In my other blog, I posted yesterday about how I was feeling blah, and wasn’t sure why. The heat definitely had something to do with it, but I knew there was more going on. I only achieve that level of lethargy when there’s some huge life change that’s about to happen. And then I figured out what it was, as I lay in bed watching Netflix and sleeping.
My day wasn’t a total waste. I dragged myself downstairs to cook and clean for the kids at mealtime, but other than that, I basically just lounged around reading.
I have been spending more time reading grammar books and books about how to read poetry than I have on my actual school work. Something huge is happening. I am having more fun playing with words and analyzing words, rather than just letting them arrange themselves however they want. I am discovering the beauty of literature, and the genius of poetry. More about this can be found at Yet another life change? , my post from this morning in my school blog.
Today, I woke up at 5am, went for a walk in the cool of the morning, enjoying the sunrise, and then got to work. I have energy in spades once more. My daughters and I even baked a cake and rearranged all of the living room furniture. I dug out my dad’s book of poetry from the bin in the basement, and even opened it. What I was subconsciously fighting this whole time, with my adamant statements of “I don’t do poetry” was confronting this piece of the past. My dad has been gone for 11 years now, and it is bittersweet to even look at his printed name on the cover of the book. Oh, how I wish I could talk to him right now.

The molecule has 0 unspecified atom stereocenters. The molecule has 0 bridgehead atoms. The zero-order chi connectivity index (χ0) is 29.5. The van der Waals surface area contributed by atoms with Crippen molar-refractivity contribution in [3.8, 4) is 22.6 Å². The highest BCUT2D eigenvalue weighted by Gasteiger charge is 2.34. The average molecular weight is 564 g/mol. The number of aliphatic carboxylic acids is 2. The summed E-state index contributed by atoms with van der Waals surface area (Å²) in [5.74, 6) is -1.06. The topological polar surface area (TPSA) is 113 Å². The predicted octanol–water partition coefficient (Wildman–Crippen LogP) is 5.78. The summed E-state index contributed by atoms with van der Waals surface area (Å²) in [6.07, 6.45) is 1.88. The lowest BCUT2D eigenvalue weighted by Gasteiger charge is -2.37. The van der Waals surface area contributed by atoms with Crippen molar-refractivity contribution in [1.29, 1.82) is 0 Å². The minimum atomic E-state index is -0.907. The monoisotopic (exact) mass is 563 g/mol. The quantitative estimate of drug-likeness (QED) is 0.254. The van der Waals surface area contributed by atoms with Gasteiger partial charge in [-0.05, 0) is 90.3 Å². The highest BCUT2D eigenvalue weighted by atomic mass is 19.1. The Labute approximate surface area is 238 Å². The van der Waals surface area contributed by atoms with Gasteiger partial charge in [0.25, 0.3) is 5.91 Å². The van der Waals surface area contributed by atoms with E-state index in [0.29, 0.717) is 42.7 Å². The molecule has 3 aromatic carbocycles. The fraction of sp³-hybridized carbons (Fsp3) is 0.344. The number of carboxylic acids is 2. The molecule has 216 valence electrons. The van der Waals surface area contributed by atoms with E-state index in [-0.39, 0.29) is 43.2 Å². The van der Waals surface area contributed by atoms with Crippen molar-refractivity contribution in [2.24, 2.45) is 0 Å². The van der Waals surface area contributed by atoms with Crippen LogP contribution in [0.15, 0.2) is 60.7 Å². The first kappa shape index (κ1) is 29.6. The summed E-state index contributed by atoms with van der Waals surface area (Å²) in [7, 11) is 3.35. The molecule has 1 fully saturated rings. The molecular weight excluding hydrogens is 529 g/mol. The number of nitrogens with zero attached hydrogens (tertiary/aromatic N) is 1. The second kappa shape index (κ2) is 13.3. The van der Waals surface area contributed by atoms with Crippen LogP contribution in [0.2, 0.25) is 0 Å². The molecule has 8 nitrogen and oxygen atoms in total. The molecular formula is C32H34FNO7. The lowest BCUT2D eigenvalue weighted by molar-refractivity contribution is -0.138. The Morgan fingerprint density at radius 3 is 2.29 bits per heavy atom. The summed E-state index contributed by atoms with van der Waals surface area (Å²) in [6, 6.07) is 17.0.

My mind is made up to apply to the Syracuse University graduate school program in poetry this fall, as well as apply to Lindenwood University for the Creative Nonfiction MFA program, as was my original plan. My lack of energy yesterday was the result of my inner battle with myself over what kind of writing career I really want to have. I was so determined to do memoir, yet the mathematics and analytics of poetry are calling to me. At least poetry can be about things other than myself, there is a wider range of options. And now my energy has returned, since I accepted that I will possibly continue having these mini midlife crises on a regular basis. At least it means I am still growing.
My anxiety disorder ramps up when I don’t have enough to do. Six essays and two stories due this week? No problem. I thrive under stress. This week is a slow week with my school work. So I found myself looking at my basement walls in my rented townhouse, debating on whether I was looking at black mold or just dirt.
After making four trips to the dumpster at 7am, and using an entire bottle of bleach on the floors and walls of the basement, I realized how dirty the rest of the house is. Hello, new project for the day.
As I was scrubbing the railings of our staircase, and smelling the chlorine from the bottle of bleach, I randomly thought about how I used to look down on stay at home moms who had a messy house. Of course, most of this was jealousy, as I worked a job that I hated and was hardly ever home. I prided myself on being supermom; paying the bills, cooking meals, cleaning, taking the girls to karate, the whole nine yards. I was also sick most of the time and exhausted. Definitely bitter and miserable. So I judged everyone who “had it better” than I did.
Now, after only being home for three months, I know that being a stay at home mom is not all fun and games. And yes, the house gets messy and dirty faster than I can clean it. I like myself and my life enough to let myself relax now and enjoy being with the girls. I’m still healthier than I have been in years, and I’m pretty sure it is just dirt and not black mold down there. At least my basement doesn’t smell like a damp storm cellar anymore, it smells like we have a giant pool down there.